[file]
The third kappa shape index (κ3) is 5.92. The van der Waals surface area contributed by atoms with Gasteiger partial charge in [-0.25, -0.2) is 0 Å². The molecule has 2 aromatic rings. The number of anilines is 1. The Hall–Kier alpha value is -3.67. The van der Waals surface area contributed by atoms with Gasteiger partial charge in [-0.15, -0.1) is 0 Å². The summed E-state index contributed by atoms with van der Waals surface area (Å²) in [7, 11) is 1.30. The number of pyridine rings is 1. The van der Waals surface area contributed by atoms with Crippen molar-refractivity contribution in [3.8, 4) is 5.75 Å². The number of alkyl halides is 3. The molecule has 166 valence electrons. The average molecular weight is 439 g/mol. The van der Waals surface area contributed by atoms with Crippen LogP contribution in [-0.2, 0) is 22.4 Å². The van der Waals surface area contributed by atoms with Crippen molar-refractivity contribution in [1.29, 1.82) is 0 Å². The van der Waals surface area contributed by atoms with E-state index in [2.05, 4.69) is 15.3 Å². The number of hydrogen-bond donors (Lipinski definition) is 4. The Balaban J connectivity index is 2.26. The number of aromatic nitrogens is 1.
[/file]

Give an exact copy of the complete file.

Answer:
The third kappa shape index (κ3) is 5.92. The van der Waals surface area contributed by atoms with Gasteiger partial charge in [-0.25, -0.2) is 0 Å². The molecule has 2 aromatic rings. The number of anilines is 1. The Hall–Kier alpha value is -3.67. The van der Waals surface area contributed by atoms with Gasteiger partial charge in [-0.15, -0.1) is 0 Å². The summed E-state index contributed by atoms with van der Waals surface area (Å²) in [7, 11) is 1.30. The number of pyridine rings is 1. The van der Waals surface area contributed by atoms with Crippen molar-refractivity contribution in [3.8, 4) is 5.75 Å². The number of alkyl halides is 3. The molecule has 166 valence electrons. The average molecular weight is 439 g/mol. The van der Waals surface area contributed by atoms with Crippen LogP contribution in [-0.2, 0) is 22.4 Å². The van der Waals surface area contributed by atoms with Crippen molar-refractivity contribution in [1.29, 1.82) is 0 Å². The van der Waals surface area contributed by atoms with E-state index in [2.05, 4.69) is 15.3 Å². The number of hydrogen-bond donors (Lipinski definition) is 4. The Balaban J connectivity index is 2.26. The number of aromatic nitrogens is 1.